The sheer numbers of people was astonishing. The policeman who was by me as I waited for the pedestrian crossing to clear reckoned that 1 million people will visit the centre in the coming week.

As a cyclist, having the A11 and gyratory completely backed up instead of the usual traffic moving at more (sometimes considerably more) the speed limit whilst close passing is actually a bit of a relief. Filtering is difficult due to the policy of fitting in as many lanes as possible, but us cyclists were considerably quicker than anything else on the road today. The A12 looked stuffed, and the local roads were pretty congested.

Westfield has provided over 1000 bicycle parking spaces, which actually isn't bad at all. It is then somewhat of a shame that Newham / Tfl / ODA / whoever has seen fit to make cycling as unpleasant as possible on the roads around the centre. Those new cycle stands don't look quite so tempting if one has to negotiate pants-soilingly dangerous multi-lane roads to get to them.

One of the major issues was that the pedestrian crossing between Westfield and the original Stratford centre was simply not fit for this many people. The police had to physically restrain the pedestrians to prevent the weight of people coming up to the crossing pushing those in front into the road. Before Westfield, the crossing was a horrid mess barely able to cope. It just gave up yesterday. As far as I can see there has been no significant work done to improve the pedestrian facilities around the gyratory, and I guess this is the result. Once again walking and cycling have been completely marginalised in favour of traffic flow.

I will leave you with a video I found of the Westfield Apple Store Opening. A brand that appears to have turned buying mass produced electronics consumer goods into a religious experience opening in a shopping centre that seems to have become our new place of Pilgrimage . Sometimes Mr Grumpy wonders if he isn't an alien accidentally trapped on this planet. What happened to the recession?

Tuesday 13 September 2011

Dangers of Lorries

Travelling along the Mile End Road the other day, I remembered a cement mixer turning left, but didn't really take much notice, apart from keeping away from it.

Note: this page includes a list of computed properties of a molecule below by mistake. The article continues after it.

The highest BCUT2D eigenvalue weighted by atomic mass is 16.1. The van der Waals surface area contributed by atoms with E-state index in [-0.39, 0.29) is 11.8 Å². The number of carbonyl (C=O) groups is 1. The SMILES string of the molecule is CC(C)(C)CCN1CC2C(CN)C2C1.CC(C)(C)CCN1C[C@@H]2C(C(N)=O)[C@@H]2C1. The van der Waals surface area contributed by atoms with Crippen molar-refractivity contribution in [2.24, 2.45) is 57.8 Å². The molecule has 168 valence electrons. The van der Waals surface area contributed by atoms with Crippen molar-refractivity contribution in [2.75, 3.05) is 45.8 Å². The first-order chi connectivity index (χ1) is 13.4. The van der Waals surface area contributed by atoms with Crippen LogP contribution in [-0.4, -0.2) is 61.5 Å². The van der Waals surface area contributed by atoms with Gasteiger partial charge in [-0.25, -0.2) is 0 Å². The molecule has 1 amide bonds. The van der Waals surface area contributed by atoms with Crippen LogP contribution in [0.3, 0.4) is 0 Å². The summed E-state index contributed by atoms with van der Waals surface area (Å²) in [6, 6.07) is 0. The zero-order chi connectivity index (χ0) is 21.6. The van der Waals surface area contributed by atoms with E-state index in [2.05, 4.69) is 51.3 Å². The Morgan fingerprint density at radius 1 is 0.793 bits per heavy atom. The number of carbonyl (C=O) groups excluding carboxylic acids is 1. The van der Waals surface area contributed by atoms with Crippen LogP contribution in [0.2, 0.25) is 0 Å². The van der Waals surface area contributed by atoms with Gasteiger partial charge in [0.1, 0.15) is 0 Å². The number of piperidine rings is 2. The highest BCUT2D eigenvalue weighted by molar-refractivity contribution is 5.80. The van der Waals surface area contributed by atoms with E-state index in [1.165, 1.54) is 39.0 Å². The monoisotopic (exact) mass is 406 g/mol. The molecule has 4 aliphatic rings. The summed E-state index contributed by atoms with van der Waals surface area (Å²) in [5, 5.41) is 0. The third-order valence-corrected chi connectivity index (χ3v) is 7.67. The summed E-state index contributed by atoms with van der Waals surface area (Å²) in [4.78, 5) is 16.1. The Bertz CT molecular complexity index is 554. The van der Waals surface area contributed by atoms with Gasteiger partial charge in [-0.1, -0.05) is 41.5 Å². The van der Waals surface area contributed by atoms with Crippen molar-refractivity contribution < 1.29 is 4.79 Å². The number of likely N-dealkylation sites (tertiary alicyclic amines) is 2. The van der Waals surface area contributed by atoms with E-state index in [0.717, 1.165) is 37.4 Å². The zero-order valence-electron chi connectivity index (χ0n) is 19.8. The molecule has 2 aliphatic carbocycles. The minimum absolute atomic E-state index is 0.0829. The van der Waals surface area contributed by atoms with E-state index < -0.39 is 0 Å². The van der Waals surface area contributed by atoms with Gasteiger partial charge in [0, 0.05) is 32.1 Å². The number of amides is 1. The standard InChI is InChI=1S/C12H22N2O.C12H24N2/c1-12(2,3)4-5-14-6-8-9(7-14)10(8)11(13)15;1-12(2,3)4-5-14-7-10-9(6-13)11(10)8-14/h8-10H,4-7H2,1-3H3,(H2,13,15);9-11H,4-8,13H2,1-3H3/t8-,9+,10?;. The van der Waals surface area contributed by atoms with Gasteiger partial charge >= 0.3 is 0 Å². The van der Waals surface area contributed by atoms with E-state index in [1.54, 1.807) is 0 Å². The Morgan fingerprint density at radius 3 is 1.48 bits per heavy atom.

Looking at the video recorded, I realised how easy it is for a cyclist to travel up the inside of these lorries and how easy it is to get into real trouble very quickly.

The lorry driver did everything right, and was - as can be seen in the video - very diligent indeed. He stopped and moved slowly past the school children, he was indicting way in advance of him turning, and he turned slowly and carefully into the side road. I don't think you can ask for more from the driver.

But it is sobering watching when you see how far out the lorry has to be to start the turn, the huge space to the left of the vehicle and the very quick turning circle that it has - even at this walking pace.

In my younger days I may have gone up the inside whilst the lights were at red. These days I try to keep as much distance from lorries as possible - even overtaking stationary ones is something I do with huge care.

In my experience lorry - and bus - drivers tend to be the most professional and courteous of all road users, especially towards cyclists. But there are careless lorry drivers out there, and one wonders what I may have done if the lorry driver hadn't bothered signally left so early - would I have been tempted to undertake to get to the front? Maybe.

I have a lot of respect for lorry drivers, such as the one in the video, who negotiate London's roads with these types of vehicles, and do so diligently and carefully. Takes skill and patience. I also know that cyclists can be difficult to spot and we can put ourselves in difficult situations. In an ideal world, I would think that all big lorries in London should have pedestrian / cyclist sensors and camera to aid the driver in these busy roads. But until that day comes, this video has made me realise how easy it is for us cyclists to become very badly compromised with large vehicles.

Another RLJ

Quite extraordinary this one.

The focus driver had pulled into the petrol station just before the lights - then changed their minds (actually slowing the under-passing Golf driver in the previous post).

Then, for reasons only known to them they completely ignore the red light and breeze through turning right.

Narrowly missing some cyclists coming out of the turning who had waited for green. It should be noted that the Golf driver amber-gambled the first set of lights of well, and must have simply gone through the red light at the synchronised pedestrian crossing after the right turn.

Monday 12 September 2011

Biking Boris' Blue Lanes

There are a couple of posts I have been meaning to write. The first concerns the reports on cycling facilities around Stratford by the BBC and others. There appears to be disquiet on the state of the roads local to the Olympics - particularly in relation to getting people cycling to the "greenest" Olympics.  TfL, however, appear to believe all is well with cycling on these roads. Those of us who have tried, and not had our brains removed, realise that this is optimism of such as huge magnitude one can only assume that TfL have either never cycled the routes or have been binging on industrial quantities of Prozac. To be honest, each time I start a post on this subject I get worked into a frenzy of indignation that is neither good for my blood pressure or coherence. But one day I will manage it...